Basically, in the ready position your shoulders should be squared to the angle of the oncoming ball as it starts towards you from your opponent's court.

This means that your shoulders are rotated slightly toward the server. In the deuce court your right shoulder is therefore a little closer to the net. In the ad court, it's the opposite. Your left shoulder is slightly closer to the net. If the server moves wider, further away from the center T in either court, this angle of the shoulders becomes more extreme as well.

Midpoint positioning allows you to cover the widest serves you opponent is capable of hitting.

Midpoint Positioning

The left to right positioning is crucial on the return, because when correct it gives you the maximum time to react and the minimal distance to move. This decision depends upon where your opponent is able to hit his serves and how much of the service box he is really able to use in both courts. The goal is to bisect the angle of your opponent's greatest possible range. I call this the midpoint recovery position.

The midpoint will be different for different opponents. If the player almost always plays to the forehand in the deuce court, or almost always plays to the backhand in the ad court, you should shift your starting position accordingly.

If your opponent cannot serve wide in the deuce court, you can position more to the middle of the box. If he cannot serve the T in the ad court, then you can move more toward you backhand side and increase your ability to move around the ball and hit forehand returns.

One more critical point to understand about mid point positioning is what happens when you play a return down the line. First, you must understand that you must recover further if you return down the line. Second, you must be well balanced to attempt this return as it is more difficult and risky.

The recovery is further when you return down the line.

You are hitting over the highest part of the net, into the short part of the court, and are usually changing the direction of the ball flight. This means that you will usually need to use crossover recovery steps after the return, which are more difficult to master, but faster and more efficient. Unless of course you go for a winner and make it!


How deep you stand will vary with your style of play, personality, skill level, your opponent, and the court surface. It may also vary on the type of contact move you prefer, whether you lie taking control with offensive contact moves, neutralizing the serve with rallying contact moves or if you prefer responding to serving pressure with defensive contact moves.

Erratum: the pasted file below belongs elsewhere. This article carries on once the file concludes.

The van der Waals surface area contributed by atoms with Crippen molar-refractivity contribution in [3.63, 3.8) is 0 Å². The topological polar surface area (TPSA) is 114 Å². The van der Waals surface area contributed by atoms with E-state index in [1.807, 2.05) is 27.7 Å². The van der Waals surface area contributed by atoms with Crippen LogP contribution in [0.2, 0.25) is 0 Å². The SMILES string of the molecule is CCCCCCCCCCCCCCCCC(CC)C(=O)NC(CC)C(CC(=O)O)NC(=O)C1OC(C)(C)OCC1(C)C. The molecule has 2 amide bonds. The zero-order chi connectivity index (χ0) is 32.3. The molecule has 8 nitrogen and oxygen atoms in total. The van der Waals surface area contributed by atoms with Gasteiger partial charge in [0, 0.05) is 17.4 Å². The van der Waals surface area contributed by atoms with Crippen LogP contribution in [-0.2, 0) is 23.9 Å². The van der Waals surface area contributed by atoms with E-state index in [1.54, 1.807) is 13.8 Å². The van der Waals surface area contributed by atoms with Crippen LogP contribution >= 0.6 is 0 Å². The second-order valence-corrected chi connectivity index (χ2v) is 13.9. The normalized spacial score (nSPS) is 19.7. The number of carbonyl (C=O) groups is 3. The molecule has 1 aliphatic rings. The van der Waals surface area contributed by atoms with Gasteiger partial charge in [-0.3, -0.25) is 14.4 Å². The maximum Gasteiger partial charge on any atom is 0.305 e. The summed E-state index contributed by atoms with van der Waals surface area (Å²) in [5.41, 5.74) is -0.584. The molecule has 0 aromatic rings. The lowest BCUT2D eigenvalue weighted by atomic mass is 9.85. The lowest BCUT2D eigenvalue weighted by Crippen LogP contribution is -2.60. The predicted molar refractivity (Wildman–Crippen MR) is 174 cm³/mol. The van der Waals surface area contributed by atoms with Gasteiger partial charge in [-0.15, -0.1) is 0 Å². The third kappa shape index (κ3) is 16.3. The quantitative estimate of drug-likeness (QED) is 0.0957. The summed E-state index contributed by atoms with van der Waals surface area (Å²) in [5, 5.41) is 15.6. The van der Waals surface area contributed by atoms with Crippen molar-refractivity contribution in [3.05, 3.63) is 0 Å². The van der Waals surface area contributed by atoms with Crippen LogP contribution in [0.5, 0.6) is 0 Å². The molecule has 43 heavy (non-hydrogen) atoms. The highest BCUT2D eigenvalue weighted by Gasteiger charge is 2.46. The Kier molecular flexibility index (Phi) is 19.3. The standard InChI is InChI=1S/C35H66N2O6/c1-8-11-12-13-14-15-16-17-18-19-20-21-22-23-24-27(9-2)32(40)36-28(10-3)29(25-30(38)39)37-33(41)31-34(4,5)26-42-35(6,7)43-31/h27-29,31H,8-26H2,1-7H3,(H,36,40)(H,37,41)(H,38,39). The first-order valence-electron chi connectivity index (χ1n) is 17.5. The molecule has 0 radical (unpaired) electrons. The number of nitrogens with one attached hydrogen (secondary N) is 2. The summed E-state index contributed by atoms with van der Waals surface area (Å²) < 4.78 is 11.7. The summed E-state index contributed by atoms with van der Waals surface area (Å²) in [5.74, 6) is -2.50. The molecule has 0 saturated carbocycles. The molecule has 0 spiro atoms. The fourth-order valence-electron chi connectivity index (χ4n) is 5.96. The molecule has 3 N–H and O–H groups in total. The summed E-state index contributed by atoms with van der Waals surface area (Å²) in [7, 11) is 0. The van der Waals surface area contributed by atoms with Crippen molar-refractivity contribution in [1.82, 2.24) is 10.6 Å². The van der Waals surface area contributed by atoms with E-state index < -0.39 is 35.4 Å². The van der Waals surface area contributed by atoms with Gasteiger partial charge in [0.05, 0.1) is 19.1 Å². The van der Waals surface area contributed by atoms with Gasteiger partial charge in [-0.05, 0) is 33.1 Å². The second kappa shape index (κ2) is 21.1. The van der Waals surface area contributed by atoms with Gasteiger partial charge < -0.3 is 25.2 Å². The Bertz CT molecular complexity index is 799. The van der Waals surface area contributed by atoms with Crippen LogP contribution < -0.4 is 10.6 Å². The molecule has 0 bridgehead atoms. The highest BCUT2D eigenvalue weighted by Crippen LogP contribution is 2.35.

A good fundamental starting position is with the toes on the baseline. When you are really attacking the ball with your feet, you can move further forward For defensive returns you can start 3 to 5 feet behind the baseline. In extreme cases you could move back as much as 10 feet. This is often when you are struggling to deal with the pace of the serve or the height of the bounce.

Players can start behind the baseline, on the baseline, or move up inside the court.

Return of Serve Routines

As a returner you should develop a routine that you use every time you return. For this reason, feeling comfortable and confident with your routine is paramount.

Many players have poor routines or no routines. But pro players are incredible deliberate. A routine helps you focus on the task at hand and gets you ready to react to the best of your ability.

I teach a 5 step progression on the return routine, although every player can and should modify the steps to suit their style and feel free to add their own personal flair.

Step 1 is Getting Ready. Walk up in a confident and relaxed manner to their preferred returning position on the court. Perform ready steps when the opponent is bouncing the ball in preparation for the serve. Get into a strong athletic position when the opponent has stopped bouncing the ball and is getting ready to serve.

Rafael Nadal practices his own unique version of the 5 step return progression.

Step 2 is Reading the Toss. Take a small step forward with the dominant foot (player preference) when the player starts the upward phase of the ball toss.

Step 3 is Reacting. Take the split step when the opponent strikes the serve and then adjusting the feet with correct steps needed for the hitting stance you choose.